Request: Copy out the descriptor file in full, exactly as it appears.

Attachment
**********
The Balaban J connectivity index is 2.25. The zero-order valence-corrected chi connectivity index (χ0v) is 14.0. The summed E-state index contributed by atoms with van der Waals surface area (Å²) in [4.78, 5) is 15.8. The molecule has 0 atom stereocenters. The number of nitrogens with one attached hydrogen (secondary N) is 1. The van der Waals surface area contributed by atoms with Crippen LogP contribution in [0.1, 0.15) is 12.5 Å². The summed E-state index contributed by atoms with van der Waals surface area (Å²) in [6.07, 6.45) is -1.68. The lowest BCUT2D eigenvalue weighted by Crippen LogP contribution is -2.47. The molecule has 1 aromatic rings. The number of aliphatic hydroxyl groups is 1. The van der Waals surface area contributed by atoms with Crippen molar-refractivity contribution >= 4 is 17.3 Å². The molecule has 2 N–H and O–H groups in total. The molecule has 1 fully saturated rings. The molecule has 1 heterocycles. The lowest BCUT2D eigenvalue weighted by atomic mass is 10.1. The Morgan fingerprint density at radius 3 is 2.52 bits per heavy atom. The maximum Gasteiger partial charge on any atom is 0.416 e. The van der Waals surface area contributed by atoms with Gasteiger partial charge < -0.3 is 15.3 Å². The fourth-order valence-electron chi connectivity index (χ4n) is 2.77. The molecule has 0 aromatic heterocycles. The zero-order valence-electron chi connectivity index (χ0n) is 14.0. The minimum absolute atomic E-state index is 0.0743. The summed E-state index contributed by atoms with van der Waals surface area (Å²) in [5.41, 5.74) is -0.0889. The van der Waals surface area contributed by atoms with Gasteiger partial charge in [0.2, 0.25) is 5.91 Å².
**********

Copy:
The Balaban J connectivity index is 2.25. The zero-order valence-corrected chi connectivity index (χ0v) is 14.0. The summed E-state index contributed by atoms with van der Waals surface area (Å²) in [4.78, 5) is 15.8. The molecule has 0 atom stereocenters. The number of nitrogens with one attached hydrogen (secondary N) is 1. The van der Waals surface area contributed by atoms with Crippen LogP contribution in [0.1, 0.15) is 12.5 Å². The summed E-state index contributed by atoms with van der Waals surface area (Å²) in [6.07, 6.45) is -1.68. The lowest BCUT2D eigenvalue weighted by Crippen LogP contribution is -2.47. The molecule has 1 aromatic rings. The number of aliphatic hydroxyl groups is 1. The van der Waals surface area contributed by atoms with Crippen molar-refractivity contribution >= 4 is 17.3 Å². The molecule has 2 N–H and O–H groups in total. The molecule has 1 fully saturated rings. The molecule has 1 heterocycles. The lowest BCUT2D eigenvalue weighted by atomic mass is 10.1. The Morgan fingerprint density at radius 3 is 2.52 bits per heavy atom. The maximum Gasteiger partial charge on any atom is 0.416 e. The van der Waals surface area contributed by atoms with Gasteiger partial charge < -0.3 is 15.3 Å². The fourth-order valence-electron chi connectivity index (χ4n) is 2.77. The molecule has 0 aromatic heterocycles. The zero-order valence-electron chi connectivity index (χ0n) is 14.0. The minimum absolute atomic E-state index is 0.0743. The summed E-state index contributed by atoms with van der Waals surface area (Å²) in [5.41, 5.74) is -0.0889. The van der Waals surface area contributed by atoms with Gasteiger partial charge in [0.2, 0.25) is 5.91 Å².